Saturday, 23 November 2013


Dahl made it through the night! Maybe he'll be a pet galah after all! You may also have noticed that I haven't reported any deaths for a while. We have a happy healthy group of little ones who are growing incredibly quickly. The drenching must have worked because despite a few deaths in the aftermath the goats are all looking healthy and happy and more like goats should. After a morning spent raking the yard we went back over to Koondrook to 'move the cows'. I wasn't completely 100% on what this would involve but I was thrilled to find out on arrival that little old Walter was termed as one of the cows. Walter the one tonne bull. My shirt was definitely quite red and the only protection I had was a stick. A STICK against an enormous bull! So off we went, Walter leading the way and me trailing behind with my stick. Thankfully Walter is either colourblind or the red thing is a myth and we made it to the other cows without issue. Then K and I walked alongside and behind the cows (all 8 of them) and ushered them to their new paddock at the very back of the farm. Cows are huge. And the wee a LOT. Cows successfully instated to their new domain, we were dropped back at Murrabit where we played with the little ones and had a lovely afternoon. Timmy the house goat came with us to put the big goats back in for the night. We've stopped letting him inside during the day because the other goats don't like him (what with him being precious and spoiled) but he comes in for the evening and is most excellent for snuggles. He might be a spoiled goat but he's our spoiled goat.
All in all a great day full of the joys of farming!

But after every farming high there comes a farming low.  After the joys of yesterday today was very much a reminder that farming isn't all fun and laughter. I am over it.
The highlight of the day was seeing the resident big reds (they're Roos FYI) jumping the fence (that's a high jump). The morning was spent raking the yard. Again. Then it started to rain and, joy of joys, we were taken to Koondrook where we swept poo out of the unused dairy. For ages. Sometimes it is all about looking busy. We swept and shoveled and swept and shoveled. Chris' nice streak was officially over - no greeting or small talk, just the occasional sly smile as we carried out menial tasks.
Soon enough Ayrlie came back from work and she baked scones. Imagine our delight. All 5 of us sat around the table for freshly baked scones with all the trimmings. They smelled great but she said they probably weren't very nice like most cooks - never big yourself up etc. I took a mouthful and there was something odd about it I couldn't quite place. Perhaps I'd used a soapy knife to cut it? Next mouthful. Maybe a soapy hand put them in the bowl. I had a quick look around the table and saw 4 slightly confused faces. Another mouthful and it clicked. I think there was a tsp/tbsp confusion with the bicarbonate of soda. You know when you eat something and it makes your mouth feel very dry? Yeah, it was like that but soapy and I desperately didn't want to look ungrateful or rude so I kept going. Eventually Chris and his sense of humour piped up as he asked what was in them and at that point I lost it and dissolved into a fit of giggles unable to meet anyone's eye. She tried, but the terrible cake I'd made earlier in the week was better and that really was saying something. I think the rest of the batch went out for the chooks. Aware that we hadn't had shopping for a while Chris gave us some food to take home with us, namely a lump of corned beef (gag) , some post-prime veggies and a few fresh goods that were on their use by date. His generosity never ends!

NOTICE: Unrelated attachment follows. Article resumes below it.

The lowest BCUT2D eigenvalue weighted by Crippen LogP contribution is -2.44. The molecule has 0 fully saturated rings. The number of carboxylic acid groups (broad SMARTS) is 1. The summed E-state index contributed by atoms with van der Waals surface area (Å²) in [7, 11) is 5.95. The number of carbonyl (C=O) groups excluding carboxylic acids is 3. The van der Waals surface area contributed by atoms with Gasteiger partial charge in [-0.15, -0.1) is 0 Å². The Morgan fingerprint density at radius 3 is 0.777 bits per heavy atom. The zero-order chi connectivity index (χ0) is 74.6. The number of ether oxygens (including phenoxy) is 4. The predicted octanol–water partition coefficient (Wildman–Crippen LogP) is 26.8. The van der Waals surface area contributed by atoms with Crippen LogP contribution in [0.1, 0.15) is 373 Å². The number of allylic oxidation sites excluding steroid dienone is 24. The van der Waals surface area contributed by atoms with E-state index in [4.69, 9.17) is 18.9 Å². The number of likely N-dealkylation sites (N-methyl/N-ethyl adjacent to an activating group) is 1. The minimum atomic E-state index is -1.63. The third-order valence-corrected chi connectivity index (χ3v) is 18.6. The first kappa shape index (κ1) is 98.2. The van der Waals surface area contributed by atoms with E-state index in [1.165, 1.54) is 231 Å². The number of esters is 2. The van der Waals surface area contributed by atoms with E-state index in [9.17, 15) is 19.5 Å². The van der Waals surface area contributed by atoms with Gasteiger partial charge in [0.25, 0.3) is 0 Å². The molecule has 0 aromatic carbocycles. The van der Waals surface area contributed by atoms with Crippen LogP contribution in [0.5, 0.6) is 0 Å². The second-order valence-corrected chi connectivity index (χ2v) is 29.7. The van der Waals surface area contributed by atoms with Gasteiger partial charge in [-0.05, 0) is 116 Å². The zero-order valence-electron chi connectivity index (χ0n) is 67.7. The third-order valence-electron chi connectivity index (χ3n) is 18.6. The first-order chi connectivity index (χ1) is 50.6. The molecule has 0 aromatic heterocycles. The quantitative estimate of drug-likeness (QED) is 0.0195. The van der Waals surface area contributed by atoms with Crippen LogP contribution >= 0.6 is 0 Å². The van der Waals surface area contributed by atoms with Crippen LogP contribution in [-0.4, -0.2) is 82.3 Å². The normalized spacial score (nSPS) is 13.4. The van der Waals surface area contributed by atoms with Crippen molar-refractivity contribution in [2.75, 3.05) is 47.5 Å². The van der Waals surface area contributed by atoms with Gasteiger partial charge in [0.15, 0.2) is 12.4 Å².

> And the cherry on top of the icing of the cake that was a bad day? My electric blanket had failed to warm up. Disappointment in the extreme. I nearly went to spoon with K'marie.

Monday, 11 November 2013

Flaming Galah!

It has been a while since we had any shopping so we started getting creative with the basic food we had. You'd be amazed at the calorific sweet treats you can muster up when bored and desperate! Over the next few days we attempted to bake with limited kitchenware in our below average kitchen. We baked a thank-you cake for Sarah (I was embarrassed to take it round) and some actually very tasty porridge cookies (should have offered those up as a gift instead).